Flip-flops are so So Cal.
They’re on our feet around the house, at the beach and in the mall. We wear them out day and night, walking and biking, and sometimes even donning them where we shouldn’t, like in the local mountains on a hike. We Southern Californians love our flip-flops all day, every day, year-round.
“Sandals are fine for a short walk or to the beach,” says Dr. Andrew R. Hsu, a UCI Health orthopaedic surgeon specializing in foot and ankle conditions. “But using flip-flops as your go-to shoe year-round can definitely lead to problems.”
There are a number of ways you can get into trouble.
Exacerbating existing conditions
Flip-flops can aggravate foot conditions like:
When he started practicing at UC Irvine Medical Center, Hsu was surprised at the high prevalence of these conditions among habitual sandal wearers, compared to what he saw in his former practices in Chicago and Charlotte, North Carolina.
Contracting fungus and bacteria
Foot and toenail fungi contracted when wearing flip-flops should be enough to make people take care to protect their feet, especially when they’re in dirty, moist environments or frequently in public places where others’ germs can flourish.
The role of other conditions
Wearing flip-flops can be a problem for people with diabetes, older people with thin skin and people with rheumatoid arthritis or immunosuppressive disorders.
When sandals dig into the web space between toes, they can cause blisters and sores, so it’s important to routinely check the feet. People with diabetes who often cannot feel these types of injuries can be in particular danger, since small wounds or blisters can become infected and can lead to possible amputation.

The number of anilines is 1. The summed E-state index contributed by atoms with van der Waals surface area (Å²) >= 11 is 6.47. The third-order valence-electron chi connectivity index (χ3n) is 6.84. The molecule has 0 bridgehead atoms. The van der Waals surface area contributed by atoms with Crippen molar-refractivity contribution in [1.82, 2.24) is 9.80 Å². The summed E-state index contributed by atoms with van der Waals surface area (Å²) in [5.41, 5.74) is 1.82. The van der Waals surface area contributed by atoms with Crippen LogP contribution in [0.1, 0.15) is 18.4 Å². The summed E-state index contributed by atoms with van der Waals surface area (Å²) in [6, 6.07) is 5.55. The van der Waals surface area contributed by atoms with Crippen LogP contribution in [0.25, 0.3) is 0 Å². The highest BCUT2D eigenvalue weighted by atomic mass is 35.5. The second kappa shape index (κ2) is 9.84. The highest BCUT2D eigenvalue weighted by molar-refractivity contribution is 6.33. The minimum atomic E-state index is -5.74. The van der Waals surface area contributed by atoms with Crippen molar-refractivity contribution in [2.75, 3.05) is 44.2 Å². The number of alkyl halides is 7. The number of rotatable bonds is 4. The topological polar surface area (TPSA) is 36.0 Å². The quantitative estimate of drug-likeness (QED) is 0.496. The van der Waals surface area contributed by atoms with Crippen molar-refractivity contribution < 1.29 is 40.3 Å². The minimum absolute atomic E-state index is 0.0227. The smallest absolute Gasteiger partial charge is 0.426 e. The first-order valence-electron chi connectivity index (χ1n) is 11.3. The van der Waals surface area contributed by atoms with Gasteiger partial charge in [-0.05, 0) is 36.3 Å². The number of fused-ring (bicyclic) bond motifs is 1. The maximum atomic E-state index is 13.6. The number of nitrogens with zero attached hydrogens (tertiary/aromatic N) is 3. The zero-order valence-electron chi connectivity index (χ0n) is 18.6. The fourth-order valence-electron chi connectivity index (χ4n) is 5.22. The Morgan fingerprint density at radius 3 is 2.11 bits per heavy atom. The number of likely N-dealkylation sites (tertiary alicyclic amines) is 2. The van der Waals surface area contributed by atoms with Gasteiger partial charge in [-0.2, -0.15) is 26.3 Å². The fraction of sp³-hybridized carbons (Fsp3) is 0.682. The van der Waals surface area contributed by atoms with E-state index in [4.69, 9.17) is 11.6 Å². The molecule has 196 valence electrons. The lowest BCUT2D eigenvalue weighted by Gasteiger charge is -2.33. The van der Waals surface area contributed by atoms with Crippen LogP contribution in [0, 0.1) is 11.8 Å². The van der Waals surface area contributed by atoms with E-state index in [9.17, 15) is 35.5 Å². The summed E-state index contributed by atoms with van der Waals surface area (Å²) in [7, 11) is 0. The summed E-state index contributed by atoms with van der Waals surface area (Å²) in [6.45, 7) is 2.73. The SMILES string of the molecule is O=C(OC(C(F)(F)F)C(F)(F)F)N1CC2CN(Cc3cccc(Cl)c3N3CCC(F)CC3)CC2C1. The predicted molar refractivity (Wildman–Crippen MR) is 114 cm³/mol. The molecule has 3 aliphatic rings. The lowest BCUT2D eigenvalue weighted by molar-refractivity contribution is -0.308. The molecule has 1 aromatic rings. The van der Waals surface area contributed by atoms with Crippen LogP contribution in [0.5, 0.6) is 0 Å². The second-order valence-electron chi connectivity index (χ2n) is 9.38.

How your flip-flops can injure you
- Fall injuries. Unprotected, feet in flip-flops are commonly injured by dropped objects or being stepped on.
- Stress fractures. Stubbed toes and fractures can result from banging the foot into or tripping over objects.
- Slips and falls. Flip-flop wearers can suffer more serious injuries by slipping on wet surfaces and not having a proper grip on pedals while driving.
- Excessive pressure on balls of feet. The foot doesn’t have much cushioning and support in a flip-flop, therefore excessive pressure is placed on the balls of the feet, known as the metatarsalgia.
- Broken bones. A foot slip and twisting injury could result in a break in the fifth metatarsal – the long bone on the outside of the foot that connects to the little toe, one of the most easily broken bones in the foot.
- Tendon inflammation. Your foot sliding back and forth in an ill-fitting sandal can result in inflammation and tendinitis of the flexor tendons, because the toes constantly have to flex and grip the sandal while walking.
Stress fractures can result from walking too much on concrete. One of Hsu’s patients even developed multiple stress fractures from prolonged walking on hard surfaces while wearing thin flip-flops. Hsu notes that real trouble can occur when wearing flip-flops for athletic activities, as the sandals provide little to no foot stability.
“We like to say that the feet are the roots of the tree. So, if your feet are pointed in the wrong direction, or not supported, your trunk will have to point in the wrong direction, too,” Hsu says.
"If you’re naturally flat-footed or high-arched and don’t have any support, your altered foot position will throw off your ankles, which will throw off your knees and your hips and your low back."
What to look for in your footwear
“Ideal footwear for people with any foot condition is stiff, well-cushioned, and has a good arch built in,” Hsu says. “ Unfortunately, the vast majority of flip-flops are the complete opposite of that.”
Some sandals do provide the necessary support for frequent use.
They’re typically the higher-end brands like Teva, Merrill, Clarks and ECCO, Hsu says, adding: “The best ones have multiple points of security around the ankle and foot, are made out of soft, durable, breathable synthetic material and have textured rubber soles.”